TE20 Migrant Mosaics

Taddeusz. Period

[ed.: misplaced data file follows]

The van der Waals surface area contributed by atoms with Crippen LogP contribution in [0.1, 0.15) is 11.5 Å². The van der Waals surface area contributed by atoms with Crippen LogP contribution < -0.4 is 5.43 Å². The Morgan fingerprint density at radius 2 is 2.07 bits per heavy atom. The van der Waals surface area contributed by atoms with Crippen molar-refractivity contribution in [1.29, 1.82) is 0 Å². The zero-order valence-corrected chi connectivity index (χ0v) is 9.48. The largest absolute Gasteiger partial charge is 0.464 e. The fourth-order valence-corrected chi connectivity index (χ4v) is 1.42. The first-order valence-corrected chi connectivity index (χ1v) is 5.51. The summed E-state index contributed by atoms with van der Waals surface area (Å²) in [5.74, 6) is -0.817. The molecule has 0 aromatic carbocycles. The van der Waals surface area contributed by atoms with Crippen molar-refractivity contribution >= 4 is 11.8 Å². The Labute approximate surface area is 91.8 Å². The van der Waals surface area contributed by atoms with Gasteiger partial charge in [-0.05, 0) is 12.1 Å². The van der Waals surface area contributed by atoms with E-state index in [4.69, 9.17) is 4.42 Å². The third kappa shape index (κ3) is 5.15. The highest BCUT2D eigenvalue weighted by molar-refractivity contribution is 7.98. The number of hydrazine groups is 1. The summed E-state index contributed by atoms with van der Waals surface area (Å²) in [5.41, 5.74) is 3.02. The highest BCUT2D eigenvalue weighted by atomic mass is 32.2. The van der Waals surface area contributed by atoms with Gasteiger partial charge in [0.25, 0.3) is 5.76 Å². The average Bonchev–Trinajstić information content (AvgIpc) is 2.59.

at the wheel how quiet the ladies suddenly were, but had no idea why. Thinking to perk them up, he started to whistle. They reached the destination of their Famous Four jaunt four hours after leaving Gotha – thank God, as Pia said (though Tadeusz was the only real believer among them). A festival was underway in the market square which they of course hadn’t known about but which seemed highly opportune, providing themwithaneededdistraction.The immenselypopular Randfichten were playing, a band hailing from the Ore Mountain border region who sang in the local Saxon dialect. The current song had been a big nationwide hit, a tub-thumping, rabble- rousing ditty extolling Saxony’s famous potato dumplings and mushroom gravy and those jolly holidays to the Czech Republic of former times. Pia absolutelywasn’t into this kind of music, but she let herself be drawn in, stamping and clapping along as if her life depended on it. Berit and Silvia followed her lead. Tadeusz, who (due to the dialect) couldn’t understand a great deal, was the one now left sighing. He went off in search of another beer. All three of themwere dwelling on former times. Pia, on her time asan ‘informer’,whichwasoverbefore it had reallystarted because she’d let on to Berit about it. At that time Berit had the library job at the Rubber Processing Combine. She’d been specially selected for it and saying no to the Powers That Be would not have been a good idea. Which meant that, when Pia had divulged her secret role, Berit had had to hot-foot it to herworkplace’s Stasi official to report an ‘Act of Disclosure’. Acting in good faith , as she’d told Pia later; after all a person like Pia wasn’t really cut out for that type of work anyway. From then on the Stasi made no further contact with Pia, which had made her wonder a bit, but over time the 169

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